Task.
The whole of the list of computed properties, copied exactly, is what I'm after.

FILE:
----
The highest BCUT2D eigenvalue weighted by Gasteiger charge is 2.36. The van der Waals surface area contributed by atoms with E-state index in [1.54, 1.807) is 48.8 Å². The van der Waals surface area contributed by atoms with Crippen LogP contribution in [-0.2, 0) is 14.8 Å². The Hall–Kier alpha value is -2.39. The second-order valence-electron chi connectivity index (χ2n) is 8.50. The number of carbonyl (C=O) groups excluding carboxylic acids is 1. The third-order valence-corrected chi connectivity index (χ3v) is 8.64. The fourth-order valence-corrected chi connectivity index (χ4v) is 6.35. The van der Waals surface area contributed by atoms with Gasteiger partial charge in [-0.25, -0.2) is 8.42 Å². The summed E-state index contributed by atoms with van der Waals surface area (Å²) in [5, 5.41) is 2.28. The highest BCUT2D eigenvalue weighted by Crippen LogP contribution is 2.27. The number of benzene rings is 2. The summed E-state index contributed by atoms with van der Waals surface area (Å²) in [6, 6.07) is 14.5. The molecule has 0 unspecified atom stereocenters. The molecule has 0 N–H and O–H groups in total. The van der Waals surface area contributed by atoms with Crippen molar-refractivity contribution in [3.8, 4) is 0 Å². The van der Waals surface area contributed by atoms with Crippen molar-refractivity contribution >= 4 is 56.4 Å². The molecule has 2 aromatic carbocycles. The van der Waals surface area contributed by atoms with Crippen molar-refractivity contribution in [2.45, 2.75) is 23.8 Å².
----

The highest BCUT2D eigenvalue weighted by Gasteiger charge is 2.36. The van der Waals surface area contributed by atoms with E-state index in [1.54, 1.807) is 48.8 Å². The van der Waals surface area contributed by atoms with Crippen LogP contribution in [-0.2, 0) is 14.8 Å². The Hall–Kier alpha value is -2.39. The second-order valence-electron chi connectivity index (χ2n) is 8.50. The number of carbonyl (C=O) groups excluding carboxylic acids is 1. The third-order valence-corrected chi connectivity index (χ3v) is 8.64. The fourth-order valence-corrected chi connectivity index (χ4v) is 6.35. The van der Waals surface area contributed by atoms with Gasteiger partial charge in [-0.25, -0.2) is 8.42 Å². The summed E-state index contributed by atoms with van der Waals surface area (Å²) in [5, 5.41) is 2.28. The highest BCUT2D eigenvalue weighted by Crippen LogP contribution is 2.27. The number of benzene rings is 2. The summed E-state index contributed by atoms with van der Waals surface area (Å²) in [6, 6.07) is 14.5. The molecule has 0 unspecified atom stereocenters. The molecule has 0 N–H and O–H groups in total. The van der Waals surface area contributed by atoms with Crippen molar-refractivity contribution in [3.8, 4) is 0 Å². The van der Waals surface area contributed by atoms with Crippen molar-refractivity contribution >= 4 is 56.4 Å². The molecule has 2 aromatic carbocycles. The van der Waals surface area contributed by atoms with Crippen molar-refractivity contribution in [2.45, 2.75) is 23.8 Å².